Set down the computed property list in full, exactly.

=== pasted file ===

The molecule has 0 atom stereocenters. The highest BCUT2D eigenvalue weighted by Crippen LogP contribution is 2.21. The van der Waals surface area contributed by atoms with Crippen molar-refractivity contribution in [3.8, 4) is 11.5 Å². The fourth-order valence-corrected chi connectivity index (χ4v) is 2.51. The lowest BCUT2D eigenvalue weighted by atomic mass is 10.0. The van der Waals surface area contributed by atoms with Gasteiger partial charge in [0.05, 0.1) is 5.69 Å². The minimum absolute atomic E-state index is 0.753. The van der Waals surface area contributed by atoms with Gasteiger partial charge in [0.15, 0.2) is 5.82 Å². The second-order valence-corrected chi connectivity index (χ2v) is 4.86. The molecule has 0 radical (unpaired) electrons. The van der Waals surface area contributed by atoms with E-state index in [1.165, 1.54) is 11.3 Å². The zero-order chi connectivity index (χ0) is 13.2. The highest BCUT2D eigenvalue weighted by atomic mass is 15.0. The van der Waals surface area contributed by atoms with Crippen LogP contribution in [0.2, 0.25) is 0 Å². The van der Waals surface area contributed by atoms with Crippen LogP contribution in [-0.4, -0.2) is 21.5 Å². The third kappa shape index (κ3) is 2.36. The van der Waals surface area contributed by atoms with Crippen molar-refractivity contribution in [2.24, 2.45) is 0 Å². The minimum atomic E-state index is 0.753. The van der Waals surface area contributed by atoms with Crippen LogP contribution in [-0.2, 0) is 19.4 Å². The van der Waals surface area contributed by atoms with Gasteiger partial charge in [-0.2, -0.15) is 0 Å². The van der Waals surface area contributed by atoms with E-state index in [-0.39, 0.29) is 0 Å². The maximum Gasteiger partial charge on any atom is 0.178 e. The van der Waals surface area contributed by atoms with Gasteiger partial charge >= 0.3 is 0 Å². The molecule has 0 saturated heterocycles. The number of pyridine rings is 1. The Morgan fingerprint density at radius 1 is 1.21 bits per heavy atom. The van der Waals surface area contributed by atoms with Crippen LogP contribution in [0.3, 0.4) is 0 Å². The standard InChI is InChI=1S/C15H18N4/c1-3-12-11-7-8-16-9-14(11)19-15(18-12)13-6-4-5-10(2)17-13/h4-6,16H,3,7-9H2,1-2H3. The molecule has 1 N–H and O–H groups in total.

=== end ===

The molecule has 0 atom stereocenters. The highest BCUT2D eigenvalue weighted by Crippen LogP contribution is 2.21. The van der Waals surface area contributed by atoms with Crippen molar-refractivity contribution in [3.8, 4) is 11.5 Å². The fourth-order valence-corrected chi connectivity index (χ4v) is 2.51. The lowest BCUT2D eigenvalue weighted by atomic mass is 10.0. The van der Waals surface area contributed by atoms with Gasteiger partial charge in [0.05, 0.1) is 5.69 Å². The minimum absolute atomic E-state index is 0.753. The van der Waals surface area contributed by atoms with Gasteiger partial charge in [0.15, 0.2) is 5.82 Å². The second-order valence-corrected chi connectivity index (χ2v) is 4.86. The molecule has 0 radical (unpaired) electrons. The van der Waals surface area contributed by atoms with E-state index in [1.165, 1.54) is 11.3 Å². The zero-order chi connectivity index (χ0) is 13.2. The highest BCUT2D eigenvalue weighted by atomic mass is 15.0. The van der Waals surface area contributed by atoms with Crippen LogP contribution in [0.2, 0.25) is 0 Å². The van der Waals surface area contributed by atoms with Crippen LogP contribution in [-0.4, -0.2) is 21.5 Å². The third kappa shape index (κ3) is 2.36. The van der Waals surface area contributed by atoms with Crippen molar-refractivity contribution in [2.24, 2.45) is 0 Å². The minimum atomic E-state index is 0.753. The van der Waals surface area contributed by atoms with Crippen LogP contribution in [-0.2, 0) is 19.4 Å². The van der Waals surface area contributed by atoms with Gasteiger partial charge in [-0.2, -0.15) is 0 Å². The van der Waals surface area contributed by atoms with E-state index in [-0.39, 0.29) is 0 Å². The maximum Gasteiger partial charge on any atom is 0.178 e. The van der Waals surface area contributed by atoms with Gasteiger partial charge >= 0.3 is 0 Å². The molecule has 0 saturated heterocycles. The number of pyridine rings is 1. The Morgan fingerprint density at radius 1 is 1.21 bits per heavy atom. The van der Waals surface area contributed by atoms with Crippen LogP contribution in [0.3, 0.4) is 0 Å². The standard InChI is InChI=1S/C15H18N4/c1-3-12-11-7-8-16-9-14(11)19-15(18-12)13-6-4-5-10(2)17-13/h4-6,16H,3,7-9H2,1-2H3. The molecule has 1 N–H and O–H groups in total.